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PLURAL MARKING IN OBOLO
Plural is a grammatical form that designates more than one of the things specified. In many languages, including Obolo, English and various languages, have the plural form and also various ways of marking plural. Plural marking is a process of indicating plurality in a word, sentence or phrase.
Plural markings across languages fall into two types; inflectional and non-inflectional. According to Wiltschko (2008:26), languages such as English, French, German etc. where plural marking is inflectional, the choice between the expression of singularity and plurality is a forced one. On the other hand, in languages such as Halkomelem, Salish, among others, where plural marking is non-inflectional the choice between the expression of singularity and plurality is not a forced one. Witness the following examples:
1a. book – books English
1b. livre-s – books French
Inflectional plurality is a process whereby plurality is marked on a noun by affixation which in most cases is a suffix. On the other hand, non-inflectional plural marking is reflected by a morpheme or word that is not indicated for pluralization (schane 1973:12, wiltschko 2008:27, 28).
According to Essien (2008:91); in Ibibio, in addition to the concord marker, there must be a marker for plural indication, if the situation;
2a. Is one repeatedly;
2b. Affects more than one person or thing;
2c. In some cases is done by more than one person.
This system of marking plurality is similar to what Langacker (1972:65:66) refers to as ‘process morpheme’ in American Indian language called Diegueno. According to Langacker; “A verb is marked plural in Diegueno if its subject or object is plural or designate”. Cook (1969b:16) also report similar situation in kohumono, which is spoken by the Ba-humono people in Obubra in Cross River state. According to Cook:
Many Kohumono verbs have related verbs (usually a reduplication of the original one combined with a suffix associated with them which the informant chooses to call the ‘plural’ of the verb represent: plural verbs usually carries the meaning of the repeated, sustained or continuous action, or action of a large number of objects. This is also the case in Ibibio language as indicated in the examples below;
3a. Bed windo – ‘Shut the window’
3b. Beed windo - ‘Shut the windows’
This study will show how plurals are marked in Obolo language and the rules that govern plural marking in Obolo. It will also show the syntactic formation of plural markings in Obolo language. Some examples will be given in other languages.
1.1 BACKGROUND TO THE STUDY
Plural marking is essential to all languages that have singular forms. There are different ways of marking plural in all languages. Some languages uses morpheme (prefix or suffix) to mark plurals. An example is the English Language that uses the morpheme /s/ as shown in this example [boy/s/]. Some languages mark plural by doubling the vowel sounds, while some forms are constant like those of the language. In other languages, some plural forms are the same with the singular forms example in Obolo language; ‘ikpa’ – ‘book’ and ‘ikpa’ – ‘books’. Plurality can be marked in different ways in different languages as shown in Essien (2008:91). For instance, English language uses two main methods in marking plural forms as indicated by the following examples; sheep, rice, most of these words falls under uncountable nouns. Ibibio language also has its own way of marking plural and so does Obolo language.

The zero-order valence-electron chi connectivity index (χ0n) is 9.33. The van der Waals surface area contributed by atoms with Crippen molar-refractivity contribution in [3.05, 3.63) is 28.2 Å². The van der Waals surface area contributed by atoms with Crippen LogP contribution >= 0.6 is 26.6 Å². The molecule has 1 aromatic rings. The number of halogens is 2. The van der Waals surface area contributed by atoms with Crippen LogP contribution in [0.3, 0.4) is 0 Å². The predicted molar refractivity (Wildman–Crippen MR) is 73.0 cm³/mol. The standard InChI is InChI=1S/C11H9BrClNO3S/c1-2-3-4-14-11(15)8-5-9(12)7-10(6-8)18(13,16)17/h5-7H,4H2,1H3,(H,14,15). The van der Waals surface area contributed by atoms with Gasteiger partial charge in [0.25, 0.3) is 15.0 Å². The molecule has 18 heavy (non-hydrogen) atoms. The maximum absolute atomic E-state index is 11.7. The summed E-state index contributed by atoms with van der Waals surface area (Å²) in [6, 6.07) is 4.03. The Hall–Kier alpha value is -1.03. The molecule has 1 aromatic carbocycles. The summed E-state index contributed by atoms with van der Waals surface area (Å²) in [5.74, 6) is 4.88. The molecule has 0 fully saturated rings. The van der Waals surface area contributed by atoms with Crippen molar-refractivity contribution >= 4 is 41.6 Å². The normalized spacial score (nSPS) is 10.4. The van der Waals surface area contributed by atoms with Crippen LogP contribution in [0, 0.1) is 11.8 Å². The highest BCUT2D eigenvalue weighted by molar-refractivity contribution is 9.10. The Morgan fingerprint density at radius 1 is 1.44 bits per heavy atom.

The word plural was gotten from the latin word ‘pluralis’ (belong to many). This word was borrowed by French which calls it plural and during the Middle English it was called plurelle. According to William .W. (1985) “there are three numbers, the singular, the dual and the plural. The dual is sometimes used to denote two objects, but even here the plural is more common”. Some languages have dual forms. Dual form is a word which potentially refers to something other than one, person or thing. Dual forms designate more than one thing but not more than two. While ‘plural forms’ designates more than one or two of a thing specified. Plural marking is a way of indicating plurality in a word, sentence or phrase.
1.2 STATEMENT OF PROBLEMS
Plural marking has been accounted for in written forms in most languages but no direct work on plural marking is accounted for in Obolo language. The rule on how to mark plural in Obolo language is not known, and the number of systems used in marking plural in Obolo language is not also known. Since plural marking is an essential aspect of linguistic, knowing how to mark plurals in Obolo language in particular and lower – Cross languages in general is essential.
1.3 RESEARCH OBJECTIVES
This research project aims at:
i. identifying the plural markers in Obolo language.
ii. examining the various forms of plural in Obolo language.
iii. identifying the rules that govern plural markings in Obolo language.
iv. discovering if plural markers occur as affixes in Obolo language
v. establishing the grammatical level (morphological and syntactic) at which plural marking is found.